Fresh Versus Frozen: The Taste of Thawed Breast Milk

Frozen thawed milk tastes different from fresh. How do I know? Because I was basically dared by my mother-in-law (MIL) to try my own breast milk (yes…). At the time, my baby was about 3 months of age and wasn’t taking breast milk well from the bottle. My MIL suggested it was the taste of the thawed breast milk, as her friend said her grandchildren had the same issue because the thawed breast milk did not taste good. I knew breast milk usually tasted slightly sweet because of the lactose content, but I didn’t really believe my MIL that there could be such a vast difference in taste between fresh and frozen to affect baby’s intake. Especially since I had learned as a dietitian that a baby doesn’t usually develop a strong taste preference until after 6 months of age. Before then it was often possible to get a baby established onto a more bitter tasting hydrolyzed formula even if the baby had been used to the sweet taste of breast milk. And after all, if the expressed breast milk had been quickly frozen, wouldn’t that slow down the lipase enzymatic action on the fats within the breast milk and so prevent the breast milk from going ‘off’ in taste? Well, my MIL then implied that if I didn’t believe her I should taste the breast milk myself. So I did. In front of her.

And okay… there IS a difference. Fresh breast milk tastes…fresh…a bit like cow’s milk but lighter, more watery and with a slightly sweet taste. The thawed breast milk tasted more bitter and metallic. I found it had to be heated more in temperature to make it more palatable tasting.

My little one still took the thawed frozen breast milk (sometimes with a bit of cajoling and distraction with a toy) from a bottle until about 4-5 months of age, then after that she seemed to get wise to the fact that it really didn’t taste very good, and so refused more adamantly to take it (even when she was really hungry). She would always drink fresh pumped breast milk though!

What I have found I needed to do was this: Give the frozen breast milk as soon as it has thawed. This means really within the first hour or two after it has been thawed out in the fridge. Doing so will keep the thawed frozen breast milk tasting as close as possible to freshly pumped milk. Any more than that, and the bitter, metallic and soapy taste starts to appear, especially the longer it sits (mainly because of the active components within the breast milk like the lipases which start to break down the fat within the milk).

Note that even if there are some taste changes in the thawed breast milk, you can still use it in the baby’s food, assuming the baby is eating at least a few tablespoons’ worth of solids in a sitting. This gets easier to do as baby gets bigger and eats more at a time. So don’t toss all your hard work of pumping away!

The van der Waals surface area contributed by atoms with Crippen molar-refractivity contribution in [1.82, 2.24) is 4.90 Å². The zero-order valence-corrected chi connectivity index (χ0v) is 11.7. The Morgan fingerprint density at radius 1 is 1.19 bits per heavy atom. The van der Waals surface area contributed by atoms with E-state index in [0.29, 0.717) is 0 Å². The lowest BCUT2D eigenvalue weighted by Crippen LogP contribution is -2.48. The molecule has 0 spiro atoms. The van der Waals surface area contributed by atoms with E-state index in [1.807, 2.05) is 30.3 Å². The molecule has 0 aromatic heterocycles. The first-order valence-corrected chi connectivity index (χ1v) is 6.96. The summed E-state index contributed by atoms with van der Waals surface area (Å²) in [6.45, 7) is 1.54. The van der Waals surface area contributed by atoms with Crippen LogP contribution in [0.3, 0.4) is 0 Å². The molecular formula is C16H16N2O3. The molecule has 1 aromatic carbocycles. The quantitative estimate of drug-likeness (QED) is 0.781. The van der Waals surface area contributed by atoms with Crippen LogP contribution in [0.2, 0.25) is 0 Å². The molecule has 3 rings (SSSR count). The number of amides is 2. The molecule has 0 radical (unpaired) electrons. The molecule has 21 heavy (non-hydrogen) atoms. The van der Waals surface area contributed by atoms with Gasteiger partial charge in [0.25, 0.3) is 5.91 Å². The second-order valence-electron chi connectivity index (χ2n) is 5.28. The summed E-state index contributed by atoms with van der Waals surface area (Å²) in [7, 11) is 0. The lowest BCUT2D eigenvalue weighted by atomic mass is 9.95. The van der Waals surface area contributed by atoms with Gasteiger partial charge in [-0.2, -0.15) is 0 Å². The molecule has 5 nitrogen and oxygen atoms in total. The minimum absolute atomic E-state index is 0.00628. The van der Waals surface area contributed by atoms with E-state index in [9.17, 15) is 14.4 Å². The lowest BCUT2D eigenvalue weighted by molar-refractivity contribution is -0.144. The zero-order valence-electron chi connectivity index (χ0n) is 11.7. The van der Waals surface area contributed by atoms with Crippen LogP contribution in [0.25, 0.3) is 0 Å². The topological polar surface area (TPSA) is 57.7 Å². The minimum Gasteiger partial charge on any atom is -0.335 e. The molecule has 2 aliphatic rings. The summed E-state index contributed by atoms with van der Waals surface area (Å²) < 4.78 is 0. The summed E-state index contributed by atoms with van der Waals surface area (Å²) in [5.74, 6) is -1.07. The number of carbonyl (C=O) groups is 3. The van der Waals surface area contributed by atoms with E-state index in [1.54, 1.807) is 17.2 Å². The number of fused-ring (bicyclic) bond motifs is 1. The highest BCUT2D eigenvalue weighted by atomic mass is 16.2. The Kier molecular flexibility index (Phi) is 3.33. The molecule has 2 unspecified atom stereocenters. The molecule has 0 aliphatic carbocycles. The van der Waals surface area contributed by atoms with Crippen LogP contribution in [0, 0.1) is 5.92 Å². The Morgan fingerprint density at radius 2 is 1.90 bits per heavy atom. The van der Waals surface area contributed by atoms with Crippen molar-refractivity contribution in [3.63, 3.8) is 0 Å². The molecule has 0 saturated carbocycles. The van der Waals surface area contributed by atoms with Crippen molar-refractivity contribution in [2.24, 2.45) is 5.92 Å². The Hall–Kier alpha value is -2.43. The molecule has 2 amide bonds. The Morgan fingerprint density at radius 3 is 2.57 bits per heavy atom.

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A New Breastfeeding Position: the “Bear Hug”

You’ve already heard or may have tried these common breastfeeding positions: Cross-Cradle Hold, Cradle Hold, Football Hold and Side-Lying Hold. I’ve tried all of them. But I ended up having to invent a new position basically out of necessity. I call this the “Frontal Hold” (or more affectionately known as the “Bear Hug”) position.

Why? First, I found I was getting milk lumps more easily on the right side from the traditional cradle hold, though the football hold position did help some. I also got tired of backaches from slouching and hunching over with the cross cradle and other positions. The side-lying position didn’t work as well for baby and I. Lastly, I was going to travel back to the States when baby was 4 months old, so needed a breastfeeding position that would work in the cramped quarters of an airplane seat using a breastfeeding cape.

Here’s how to do it (works best with the Brest Friend breastfeeding pillow):

  1. Sit up tall and straight, making sure you are comfortable with pillows behind you if needed.
  2. Put baby facing you between you and the breastfeeding pillow.
  3. Adjust baby’s legs so that they straddle around your waist.
  4. Use one hand to support baby’s head and neck (make sure baby’s back is straight) at a slight angle with baby’s mouth on par or level with nipple.
  5. Your other hand can be on the breast you are offering, when you bring baby’s head and mouth towards the nipple.

To help ensure a good latch, make sure the nipple goes far into the back of the baby’s mouth. Once latched on, baby should be able to suck comfortably this way. However, make sure to burp baby well in between or afterwards, as I have found that my baby often takes in a bit more air this way as a result.

If you are using the Brest Friend breastfeeding pillow, you can clip the two parts of the pillow together and pull the belt tight enough, so that the pillow holds the baby more snugly to your body. You can also angle or tilt the pillow so it supports the baby’s back better.

I started to use this new position when my baby was 3-4 months of age. This position became easier as baby started to sit up better unsupported, and as the football position got more difficult (baby’s body was longer and needed more pillows to support her body on the chair’s armrest). It came in so handy on the airplane too and prevented a lot of lower backaches! I still switch around positions during a breastfeeding session, but have used this “bear hug” position regularly for many months. I’ll have to stop using this breastfeeding position soon though, as she’s finally getting too big and sitting ‘too tall’ to latch and feed properly!